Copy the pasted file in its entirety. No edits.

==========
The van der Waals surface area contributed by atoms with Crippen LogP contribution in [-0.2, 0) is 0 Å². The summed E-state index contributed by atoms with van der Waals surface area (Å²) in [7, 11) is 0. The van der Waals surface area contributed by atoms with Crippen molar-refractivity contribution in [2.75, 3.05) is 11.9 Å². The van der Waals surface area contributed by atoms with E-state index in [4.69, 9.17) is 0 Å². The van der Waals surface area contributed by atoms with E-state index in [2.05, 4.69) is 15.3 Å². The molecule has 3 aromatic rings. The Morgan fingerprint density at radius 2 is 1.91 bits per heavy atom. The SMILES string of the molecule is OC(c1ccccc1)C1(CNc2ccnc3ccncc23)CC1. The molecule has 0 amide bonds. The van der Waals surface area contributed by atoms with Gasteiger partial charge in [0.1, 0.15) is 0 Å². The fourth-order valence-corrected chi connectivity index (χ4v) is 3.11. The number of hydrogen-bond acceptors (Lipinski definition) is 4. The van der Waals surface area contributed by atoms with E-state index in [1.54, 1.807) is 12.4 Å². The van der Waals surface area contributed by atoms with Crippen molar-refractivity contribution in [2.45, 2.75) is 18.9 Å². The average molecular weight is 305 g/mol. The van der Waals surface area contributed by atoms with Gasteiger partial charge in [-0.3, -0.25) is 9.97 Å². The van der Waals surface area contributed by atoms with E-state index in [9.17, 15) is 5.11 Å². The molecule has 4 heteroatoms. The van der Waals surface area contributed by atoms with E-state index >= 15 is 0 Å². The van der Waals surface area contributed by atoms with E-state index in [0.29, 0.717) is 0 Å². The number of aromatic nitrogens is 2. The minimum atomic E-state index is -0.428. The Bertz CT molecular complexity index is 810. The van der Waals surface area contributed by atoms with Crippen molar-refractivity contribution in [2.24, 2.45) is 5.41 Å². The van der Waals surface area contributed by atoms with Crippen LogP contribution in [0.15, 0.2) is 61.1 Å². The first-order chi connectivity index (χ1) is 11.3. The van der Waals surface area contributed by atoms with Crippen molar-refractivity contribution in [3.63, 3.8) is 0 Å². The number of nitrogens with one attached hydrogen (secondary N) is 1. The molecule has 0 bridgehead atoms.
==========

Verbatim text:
The van der Waals surface area contributed by atoms with Crippen LogP contribution in [-0.2, 0) is 0 Å². The summed E-state index contributed by atoms with van der Waals surface area (Å²) in [7, 11) is 0. The van der Waals surface area contributed by atoms with Crippen molar-refractivity contribution in [2.75, 3.05) is 11.9 Å². The van der Waals surface area contributed by atoms with E-state index in [4.69, 9.17) is 0 Å². The van der Waals surface area contributed by atoms with E-state index in [2.05, 4.69) is 15.3 Å². The molecule has 3 aromatic rings. The Morgan fingerprint density at radius 2 is 1.91 bits per heavy atom. The SMILES string of the molecule is OC(c1ccccc1)C1(CNc2ccnc3ccncc23)CC1. The molecule has 0 amide bonds. The van der Waals surface area contributed by atoms with Gasteiger partial charge in [0.1, 0.15) is 0 Å². The fourth-order valence-corrected chi connectivity index (χ4v) is 3.11. The number of hydrogen-bond acceptors (Lipinski definition) is 4. The van der Waals surface area contributed by atoms with E-state index in [1.54, 1.807) is 12.4 Å². The van der Waals surface area contributed by atoms with Crippen molar-refractivity contribution in [2.45, 2.75) is 18.9 Å². The average molecular weight is 305 g/mol. The van der Waals surface area contributed by atoms with Gasteiger partial charge in [-0.3, -0.25) is 9.97 Å². The van der Waals surface area contributed by atoms with E-state index in [9.17, 15) is 5.11 Å². The molecule has 4 heteroatoms. The van der Waals surface area contributed by atoms with E-state index >= 15 is 0 Å². The van der Waals surface area contributed by atoms with E-state index in [0.29, 0.717) is 0 Å². The number of aromatic nitrogens is 2. The minimum atomic E-state index is -0.428. The Bertz CT molecular complexity index is 810. The van der Waals surface area contributed by atoms with Crippen molar-refractivity contribution in [2.24, 2.45) is 5.41 Å². The van der Waals surface area contributed by atoms with Crippen LogP contribution in [0.15, 0.2) is 61.1 Å². The first-order chi connectivity index (χ1) is 11.3. The van der Waals surface area contributed by atoms with Crippen molar-refractivity contribution in [3.63, 3.8) is 0 Å². The number of nitrogens with one attached hydrogen (secondary N) is 1. The molecule has 0 bridgehead atoms.